Personal Legend Project: Kevin Morse


Kevin Morse, Chemistry Teacher, Westfield High School

A couple weeks before the idea for this project came up, I was talking with some friends from high school about the work we were doing.  Kevin said how much he loved the entire process of teaching, from reading every new chemistry book he could get a hold of to the breakthrough moment when he can help a student understand a new concept.

It’s great to see someone I’ve known for 20 years combine skills they’ve always shown, such as leadership and an enthusiasm for sharing knowledge, into their Personal Legend.


The following set of six questions will be answered by each of the subjects.

1)  Some people call it a “true calling” or their “life’s work.”  In the book The Alchemist, author Paulo Coelho calls it your Personal Legend. What do you consider to be your true calling, or Personal Legend?

I believe my calling is to teach science.  At different times I thought it was more broad: be a teacher, work at a high school, work with young people, etc.  The longer I have taught, the more I have realized that my passion lies in the subject, the students, and the process of teaching.  I can get excited about teaching other things or working with young people in other ways, but I am most driven and fulfilled when sharing science content knowledge with high schoolers.


2)  When did you first realize that this was your calling?

I first considered being a teacher when I was in middle school.  The jazz band director at my middle school was a young science teacher who led the jazz band after school.  When spending time with him at school and at shows/competitions away from school, it seemed like he truly loved being with middle and high school kids.  He was happy and it seemed to keep him young.  That spoke to me.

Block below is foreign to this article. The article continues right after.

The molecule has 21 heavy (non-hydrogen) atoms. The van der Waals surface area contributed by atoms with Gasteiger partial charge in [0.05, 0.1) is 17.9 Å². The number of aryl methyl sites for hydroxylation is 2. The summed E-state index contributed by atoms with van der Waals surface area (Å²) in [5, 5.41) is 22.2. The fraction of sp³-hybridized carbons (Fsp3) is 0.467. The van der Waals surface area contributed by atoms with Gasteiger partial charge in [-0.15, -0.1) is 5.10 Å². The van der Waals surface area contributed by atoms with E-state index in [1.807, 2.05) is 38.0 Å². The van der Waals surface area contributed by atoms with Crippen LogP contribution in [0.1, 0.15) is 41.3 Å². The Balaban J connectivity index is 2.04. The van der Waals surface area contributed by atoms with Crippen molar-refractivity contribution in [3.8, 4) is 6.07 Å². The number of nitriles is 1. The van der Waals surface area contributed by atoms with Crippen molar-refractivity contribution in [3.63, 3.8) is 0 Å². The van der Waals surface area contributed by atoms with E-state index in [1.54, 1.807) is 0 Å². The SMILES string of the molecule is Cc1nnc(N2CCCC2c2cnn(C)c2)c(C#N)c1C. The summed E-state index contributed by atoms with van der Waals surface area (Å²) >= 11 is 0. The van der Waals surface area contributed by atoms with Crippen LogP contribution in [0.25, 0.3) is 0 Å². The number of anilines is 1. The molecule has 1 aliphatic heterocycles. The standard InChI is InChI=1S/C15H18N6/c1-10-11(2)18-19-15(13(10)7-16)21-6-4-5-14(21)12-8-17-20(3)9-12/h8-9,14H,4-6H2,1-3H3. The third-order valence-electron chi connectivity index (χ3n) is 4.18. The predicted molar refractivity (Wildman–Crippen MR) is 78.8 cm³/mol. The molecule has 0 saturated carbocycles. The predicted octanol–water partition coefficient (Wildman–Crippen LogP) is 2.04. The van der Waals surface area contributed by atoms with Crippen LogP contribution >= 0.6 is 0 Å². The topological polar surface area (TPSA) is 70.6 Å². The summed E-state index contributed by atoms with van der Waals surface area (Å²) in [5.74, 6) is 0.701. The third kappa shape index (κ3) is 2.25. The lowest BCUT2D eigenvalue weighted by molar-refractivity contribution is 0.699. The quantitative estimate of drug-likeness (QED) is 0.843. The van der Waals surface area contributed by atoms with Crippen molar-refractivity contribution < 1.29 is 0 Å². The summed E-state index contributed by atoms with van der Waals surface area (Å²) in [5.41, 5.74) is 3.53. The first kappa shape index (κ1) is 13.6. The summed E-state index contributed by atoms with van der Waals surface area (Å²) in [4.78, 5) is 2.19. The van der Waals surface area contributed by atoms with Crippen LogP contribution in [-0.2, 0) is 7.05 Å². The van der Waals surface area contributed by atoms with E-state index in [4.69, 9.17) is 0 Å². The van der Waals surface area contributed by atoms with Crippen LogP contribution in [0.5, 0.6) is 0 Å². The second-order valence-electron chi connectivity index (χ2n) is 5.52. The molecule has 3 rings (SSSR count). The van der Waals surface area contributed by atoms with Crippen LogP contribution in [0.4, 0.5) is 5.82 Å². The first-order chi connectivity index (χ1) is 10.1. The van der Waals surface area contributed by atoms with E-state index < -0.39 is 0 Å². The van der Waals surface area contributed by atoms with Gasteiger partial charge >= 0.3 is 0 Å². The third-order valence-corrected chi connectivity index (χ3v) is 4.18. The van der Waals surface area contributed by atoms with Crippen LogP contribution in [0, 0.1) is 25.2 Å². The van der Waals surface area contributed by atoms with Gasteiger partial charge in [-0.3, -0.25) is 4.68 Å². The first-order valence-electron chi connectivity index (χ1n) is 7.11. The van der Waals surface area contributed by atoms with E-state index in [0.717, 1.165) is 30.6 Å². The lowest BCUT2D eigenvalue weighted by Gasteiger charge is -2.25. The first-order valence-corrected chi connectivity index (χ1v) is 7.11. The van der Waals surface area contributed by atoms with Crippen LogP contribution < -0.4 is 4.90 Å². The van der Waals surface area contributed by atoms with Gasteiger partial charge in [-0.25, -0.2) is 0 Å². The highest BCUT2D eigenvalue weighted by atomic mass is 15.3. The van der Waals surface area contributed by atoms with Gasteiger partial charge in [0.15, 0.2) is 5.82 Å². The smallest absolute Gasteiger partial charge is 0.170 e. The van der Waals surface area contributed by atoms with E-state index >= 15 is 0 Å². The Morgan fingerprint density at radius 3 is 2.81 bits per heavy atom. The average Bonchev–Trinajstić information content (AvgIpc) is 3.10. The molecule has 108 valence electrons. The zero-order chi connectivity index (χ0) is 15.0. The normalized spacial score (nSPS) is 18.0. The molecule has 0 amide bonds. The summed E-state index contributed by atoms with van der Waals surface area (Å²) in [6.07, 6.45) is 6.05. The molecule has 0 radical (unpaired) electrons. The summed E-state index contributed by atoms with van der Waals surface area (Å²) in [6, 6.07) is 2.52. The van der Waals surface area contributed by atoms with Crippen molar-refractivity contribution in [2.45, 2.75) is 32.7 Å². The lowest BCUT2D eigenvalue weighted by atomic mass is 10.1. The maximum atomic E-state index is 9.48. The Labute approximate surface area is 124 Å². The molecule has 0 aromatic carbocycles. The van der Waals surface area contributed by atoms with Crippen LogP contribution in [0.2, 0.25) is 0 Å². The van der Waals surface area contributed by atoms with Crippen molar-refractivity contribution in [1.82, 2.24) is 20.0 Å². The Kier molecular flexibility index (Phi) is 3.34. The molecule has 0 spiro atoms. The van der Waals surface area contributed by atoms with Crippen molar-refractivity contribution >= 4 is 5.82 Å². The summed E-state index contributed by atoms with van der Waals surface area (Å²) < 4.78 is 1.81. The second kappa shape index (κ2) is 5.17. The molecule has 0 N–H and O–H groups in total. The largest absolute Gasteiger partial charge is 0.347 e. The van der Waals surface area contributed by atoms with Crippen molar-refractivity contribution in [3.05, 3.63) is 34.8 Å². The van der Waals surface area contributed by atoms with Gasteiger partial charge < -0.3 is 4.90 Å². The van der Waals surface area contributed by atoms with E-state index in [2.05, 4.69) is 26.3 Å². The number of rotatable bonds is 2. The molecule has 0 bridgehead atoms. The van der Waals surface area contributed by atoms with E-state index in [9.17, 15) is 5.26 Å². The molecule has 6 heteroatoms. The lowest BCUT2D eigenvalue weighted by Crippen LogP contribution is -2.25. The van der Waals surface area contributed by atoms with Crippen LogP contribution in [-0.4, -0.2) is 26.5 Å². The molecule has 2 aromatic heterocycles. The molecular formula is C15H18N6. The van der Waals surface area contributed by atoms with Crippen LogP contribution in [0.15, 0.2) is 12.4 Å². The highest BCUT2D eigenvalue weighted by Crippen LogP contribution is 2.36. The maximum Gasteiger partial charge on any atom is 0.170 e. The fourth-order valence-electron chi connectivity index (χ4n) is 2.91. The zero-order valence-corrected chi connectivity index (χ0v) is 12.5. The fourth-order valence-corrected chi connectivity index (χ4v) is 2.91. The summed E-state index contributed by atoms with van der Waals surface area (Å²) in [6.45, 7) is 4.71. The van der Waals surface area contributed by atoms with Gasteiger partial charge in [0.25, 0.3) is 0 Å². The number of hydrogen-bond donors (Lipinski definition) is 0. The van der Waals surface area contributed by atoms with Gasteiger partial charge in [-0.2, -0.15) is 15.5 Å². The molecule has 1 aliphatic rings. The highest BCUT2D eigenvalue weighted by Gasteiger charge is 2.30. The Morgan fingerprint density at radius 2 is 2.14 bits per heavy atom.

As I had other great teachers in high school and college, there was a common theme.  The great teachers didn’t necessarily always have the biggest smile or the happiest demeanor, but they seemed fulfilled by their job.  They wanted to be doing what they were doing, and that’s why they did it well. 

The combination of working with young people, finding fulfillment, and studying topics that I enjoyed pushed me to teaching.  Experiences in college confirmed that it was a good path for me.  There were moments during student teaching and my first years of teaching that helped me to feel that I was doing the right thing and pushed me to improve.  Somewhere around year 6-8 of teaching, I felt that I had truly started to become who I was supposed to be.


3)  People often become completely engrossed, losing track of time or outside concerns while performing tasks related to their calling.  This might be referred to as being “in the zone” or “flow.”  When do you experience this most often?

I feel most “in the zone” when I am planning and reflecting on lessons, especially when working with my colleagues.  I can spend hours designing a lab, writing a test, or developing a new way to teach a lesson without noticing the world around me.  Each time I present a lesson, I want it to be the best, not just good enough or better than before.  Striving towards perfection excites and motivates me.